Our understanding of the Earth’s fluctuating environment is an extraordinary story of human perception and scientific endeavor. It also began much earlier than we might think. In Our Biggest Experiment, Alice Bell takes us back to climate change science’s earliest steps in the eighteenth and nineteenth centuries, through the point when concern started to rise in the 1950s and right up to today, where the “debate” is over and the world is finally starting to face up to the reality that things are going to get a lot hotter, a lot drier (in some places), and a lot wetter (in others), with catastrophic consequences for most of Earth’s biomes.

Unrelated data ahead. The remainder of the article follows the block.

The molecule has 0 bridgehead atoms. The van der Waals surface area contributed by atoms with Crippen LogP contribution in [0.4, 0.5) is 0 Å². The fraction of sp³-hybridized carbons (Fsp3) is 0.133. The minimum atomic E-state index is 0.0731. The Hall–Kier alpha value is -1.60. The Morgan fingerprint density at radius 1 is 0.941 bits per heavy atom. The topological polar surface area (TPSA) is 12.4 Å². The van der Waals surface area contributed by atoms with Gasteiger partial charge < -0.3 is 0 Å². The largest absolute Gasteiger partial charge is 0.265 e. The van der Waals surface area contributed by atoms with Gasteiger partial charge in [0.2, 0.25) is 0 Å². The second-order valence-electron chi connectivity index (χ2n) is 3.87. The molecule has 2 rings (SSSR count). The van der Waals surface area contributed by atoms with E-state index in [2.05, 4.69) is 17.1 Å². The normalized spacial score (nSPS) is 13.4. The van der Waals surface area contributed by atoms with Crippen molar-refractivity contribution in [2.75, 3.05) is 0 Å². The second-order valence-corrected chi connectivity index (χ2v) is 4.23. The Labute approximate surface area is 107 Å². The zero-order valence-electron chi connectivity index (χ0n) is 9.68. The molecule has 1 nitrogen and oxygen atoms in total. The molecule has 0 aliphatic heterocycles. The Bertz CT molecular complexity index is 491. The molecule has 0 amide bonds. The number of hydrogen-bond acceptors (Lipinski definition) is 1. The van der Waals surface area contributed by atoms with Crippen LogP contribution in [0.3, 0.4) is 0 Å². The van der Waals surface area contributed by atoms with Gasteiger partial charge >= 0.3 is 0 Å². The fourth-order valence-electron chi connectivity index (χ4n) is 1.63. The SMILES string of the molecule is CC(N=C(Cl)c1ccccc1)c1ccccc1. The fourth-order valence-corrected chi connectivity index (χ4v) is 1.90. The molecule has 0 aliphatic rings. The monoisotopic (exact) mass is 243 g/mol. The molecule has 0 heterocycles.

Our Biggest Experiment recounts how the world became addicted to fossil fuels, how we discovered that electricity could be a savior, and how renewable energy is far from a twentieth-century discovery. Bell cuts through complicated jargon and jumbles of numbers to show how we’re getting to grips with what is now the defining issue of our time. The message she relays is ultimately hopeful; harnessing the ingenuity and intelligence that has driven the history of climate change research can result in a more sustainable and bearable future for humanity.